I have purchased example.com and any request to this url hits my IP address which hosts an nginx web server.

This works when I enter example.com in the browser. However, when I enter www.example.com then it doesn't work. Do I need to change any setting at the DNS registrar to make this work?


1 Answer 1


Believe it or not, www. is a subdomain.

It is a widely accepted subdomain so people don't give it much thought, but it still is a subdomain.

In order for www. to work, you do need to add a DNS record for www.

This can either be an A record pointing to the ip address that is the same as domainnameexample.com (recommended) or a CNAME that points directly to domainnameexample.com.

Both A and CNAME will work, but an A record is recommended as it causes less overhead for the server as it might cause more queries overall.

If you use IPv6, make sure you also have an AAAA record unless you use CNAME, then the AAAA record of domainnameexample.com is automatically used if it exists.

  • CNAME records are cached in the same way, everywhere that I know of. Using them might result in more queries overall, but if the CNAME target is within the same zone, the entire chain will be resolved in the same query (the server automatically includes the following A/AAAA records). Jun 8, 2022 at 11:29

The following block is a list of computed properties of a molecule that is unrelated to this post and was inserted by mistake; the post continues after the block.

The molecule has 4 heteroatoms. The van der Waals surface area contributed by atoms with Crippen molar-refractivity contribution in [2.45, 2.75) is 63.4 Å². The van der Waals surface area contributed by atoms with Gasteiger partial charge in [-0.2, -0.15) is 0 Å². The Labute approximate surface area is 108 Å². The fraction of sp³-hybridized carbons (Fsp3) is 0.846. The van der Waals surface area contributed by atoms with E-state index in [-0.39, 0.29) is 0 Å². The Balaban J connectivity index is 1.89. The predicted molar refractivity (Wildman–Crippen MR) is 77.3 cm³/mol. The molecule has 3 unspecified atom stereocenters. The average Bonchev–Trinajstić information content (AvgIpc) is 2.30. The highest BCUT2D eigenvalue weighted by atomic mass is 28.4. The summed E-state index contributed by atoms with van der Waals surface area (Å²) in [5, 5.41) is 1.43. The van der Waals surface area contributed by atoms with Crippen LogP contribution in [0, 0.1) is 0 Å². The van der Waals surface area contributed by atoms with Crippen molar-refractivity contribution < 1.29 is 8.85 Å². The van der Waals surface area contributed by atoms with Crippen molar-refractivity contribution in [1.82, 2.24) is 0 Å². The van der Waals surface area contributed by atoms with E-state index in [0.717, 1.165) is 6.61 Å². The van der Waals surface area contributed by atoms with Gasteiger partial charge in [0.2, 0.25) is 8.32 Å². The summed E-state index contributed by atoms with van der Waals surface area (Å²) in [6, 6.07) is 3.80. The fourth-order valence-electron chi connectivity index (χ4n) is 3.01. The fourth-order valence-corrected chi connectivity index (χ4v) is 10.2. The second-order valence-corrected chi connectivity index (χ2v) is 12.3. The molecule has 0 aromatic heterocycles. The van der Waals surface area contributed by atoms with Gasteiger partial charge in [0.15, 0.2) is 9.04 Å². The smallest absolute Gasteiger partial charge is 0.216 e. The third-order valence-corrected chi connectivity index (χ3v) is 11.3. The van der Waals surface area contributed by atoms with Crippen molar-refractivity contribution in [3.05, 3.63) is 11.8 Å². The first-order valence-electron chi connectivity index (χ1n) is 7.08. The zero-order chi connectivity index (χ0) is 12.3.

• @user1686 right.. Updated the answer. I thought CNAME records were always queried not cached, but they are probably querying the local cache still.
    – LPChip
    Jun 8, 2022 at 11:33
  • Well, if the CNAME is pointing to some big CDN, then that target domain might be using very short TTLs for its A/AAAA records – 30 or 60 seconds is not an unusual sight for some of them, e.g. the CNAME at www.github.com on its own would be cached for a whole hour, but then it points to an A record at github.com that's cached for 60 seconds only (and in some cases that causes caches to apply the same 60s expiry to both cache entries), so there is certainly going to be a lot of queries for that – but it's only due to how the particular site operates. Jun 8, 2022 at 11:42
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    I suppose if the term subdomain applied to any record inside a domain, but my understanding of the term doesn't allow that. If you had a FQDN such as webhost12.www.exampledomain.com, then yes www would be a subdomain.
    – Chris O
    Jun 8, 2022 at 19:47
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    @ChrisO: The most widely used terminology is that any domain name below the root domain is a subdomain, it doesn't need to have children on its own (and it certainly doesn't need to be delegated via NS – the term "zone" is used for that). I think only e.g. MS DNS Server's management interface insists on using the term the way you do, but in general everywhere else the www indeed counts as a subdomain (and a hostname). Jun 9, 2022 at 3:51

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